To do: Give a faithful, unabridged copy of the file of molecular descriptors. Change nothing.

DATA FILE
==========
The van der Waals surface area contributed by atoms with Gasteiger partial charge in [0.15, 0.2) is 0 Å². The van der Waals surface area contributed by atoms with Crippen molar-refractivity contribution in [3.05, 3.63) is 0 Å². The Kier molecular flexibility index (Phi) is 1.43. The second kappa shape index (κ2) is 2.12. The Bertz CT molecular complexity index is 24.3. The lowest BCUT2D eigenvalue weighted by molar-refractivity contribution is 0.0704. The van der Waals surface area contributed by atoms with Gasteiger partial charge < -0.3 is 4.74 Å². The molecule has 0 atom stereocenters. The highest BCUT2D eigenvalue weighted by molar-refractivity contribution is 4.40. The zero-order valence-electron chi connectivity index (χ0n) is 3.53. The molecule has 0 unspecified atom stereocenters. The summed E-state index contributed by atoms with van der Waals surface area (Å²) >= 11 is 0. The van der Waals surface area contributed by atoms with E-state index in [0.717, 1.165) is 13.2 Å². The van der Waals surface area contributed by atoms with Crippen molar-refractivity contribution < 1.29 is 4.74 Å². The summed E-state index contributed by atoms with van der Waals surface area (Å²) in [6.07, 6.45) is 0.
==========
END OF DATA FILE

The van der Waals surface area contributed by atoms with Gasteiger partial charge in [0.15, 0.2) is 0 Å². The van der Waals surface area contributed by atoms with Crippen molar-refractivity contribution in [3.05, 3.63) is 0 Å². The Kier molecular flexibility index (Phi) is 1.43. The second kappa shape index (κ2) is 2.12. The Bertz CT molecular complexity index is 24.3. The lowest BCUT2D eigenvalue weighted by molar-refractivity contribution is 0.0704. The van der Waals surface area contributed by atoms with Gasteiger partial charge < -0.3 is 4.74 Å². The molecule has 0 atom stereocenters. The highest BCUT2D eigenvalue weighted by molar-refractivity contribution is 4.40. The zero-order valence-electron chi connectivity index (χ0n) is 3.53. The molecule has 0 unspecified atom stereocenters. The summed E-state index contributed by atoms with van der Waals surface area (Å²) >= 11 is 0. The van der Waals surface area contributed by atoms with E-state index in [0.717, 1.165) is 13.2 Å². The van der Waals surface area contributed by atoms with Crippen molar-refractivity contribution < 1.29 is 4.74 Å². The summed E-state index contributed by atoms with van der Waals surface area (Å²) in [6.07, 6.45) is 0.